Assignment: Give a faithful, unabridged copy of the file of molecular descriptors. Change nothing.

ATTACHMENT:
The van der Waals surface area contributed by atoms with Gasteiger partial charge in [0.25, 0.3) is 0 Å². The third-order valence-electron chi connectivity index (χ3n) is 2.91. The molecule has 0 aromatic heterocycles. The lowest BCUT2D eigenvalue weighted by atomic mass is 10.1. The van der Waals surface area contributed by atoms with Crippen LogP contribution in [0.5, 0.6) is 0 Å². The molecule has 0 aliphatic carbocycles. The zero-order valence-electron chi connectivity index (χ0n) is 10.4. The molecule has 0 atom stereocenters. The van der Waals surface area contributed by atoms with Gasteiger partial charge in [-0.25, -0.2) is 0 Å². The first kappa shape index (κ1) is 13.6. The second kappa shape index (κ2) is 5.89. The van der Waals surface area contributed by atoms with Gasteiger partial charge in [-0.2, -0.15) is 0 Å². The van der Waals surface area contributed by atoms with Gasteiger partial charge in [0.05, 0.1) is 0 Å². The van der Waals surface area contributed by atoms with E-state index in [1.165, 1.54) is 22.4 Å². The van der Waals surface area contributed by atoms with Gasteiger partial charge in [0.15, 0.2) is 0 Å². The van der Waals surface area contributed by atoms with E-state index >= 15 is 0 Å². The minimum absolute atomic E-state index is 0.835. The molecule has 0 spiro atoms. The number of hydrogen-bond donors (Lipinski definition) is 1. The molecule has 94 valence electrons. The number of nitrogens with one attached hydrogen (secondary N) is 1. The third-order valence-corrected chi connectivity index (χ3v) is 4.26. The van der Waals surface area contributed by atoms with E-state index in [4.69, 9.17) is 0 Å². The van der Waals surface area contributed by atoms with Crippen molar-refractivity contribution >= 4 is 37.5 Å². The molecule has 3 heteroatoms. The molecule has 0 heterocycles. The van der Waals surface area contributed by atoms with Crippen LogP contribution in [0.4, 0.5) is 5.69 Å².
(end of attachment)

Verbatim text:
The van der Waals surface area contributed by atoms with Gasteiger partial charge in [0.25, 0.3) is 0 Å². The third-order valence-electron chi connectivity index (χ3n) is 2.91. The molecule has 0 aromatic heterocycles. The lowest BCUT2D eigenvalue weighted by atomic mass is 10.1. The van der Waals surface area contributed by atoms with Crippen LogP contribution in [0.5, 0.6) is 0 Å². The molecule has 0 aliphatic carbocycles. The zero-order valence-electron chi connectivity index (χ0n) is 10.4. The molecule has 0 atom stereocenters. The van der Waals surface area contributed by atoms with Gasteiger partial charge in [-0.25, -0.2) is 0 Å². The first kappa shape index (κ1) is 13.6. The second kappa shape index (κ2) is 5.89. The van der Waals surface area contributed by atoms with Gasteiger partial charge in [-0.2, -0.15) is 0 Å². The van der Waals surface area contributed by atoms with Gasteiger partial charge in [0.05, 0.1) is 0 Å². The van der Waals surface area contributed by atoms with E-state index in [1.165, 1.54) is 22.4 Å². The van der Waals surface area contributed by atoms with Gasteiger partial charge in [0.15, 0.2) is 0 Å². The van der Waals surface area contributed by atoms with E-state index >= 15 is 0 Å². The minimum absolute atomic E-state index is 0.835. The molecule has 0 spiro atoms. The number of hydrogen-bond donors (Lipinski definition) is 1. The molecule has 94 valence electrons. The number of nitrogens with one attached hydrogen (secondary N) is 1. The third-order valence-corrected chi connectivity index (χ3v) is 4.26. The van der Waals surface area contributed by atoms with E-state index in [4.69, 9.17) is 0 Å². The van der Waals surface area contributed by atoms with Crippen molar-refractivity contribution >= 4 is 37.5 Å². The molecule has 3 heteroatoms. The molecule has 0 heterocycles. The van der Waals surface area contributed by atoms with Crippen LogP contribution in [0.4, 0.5) is 5.69 Å².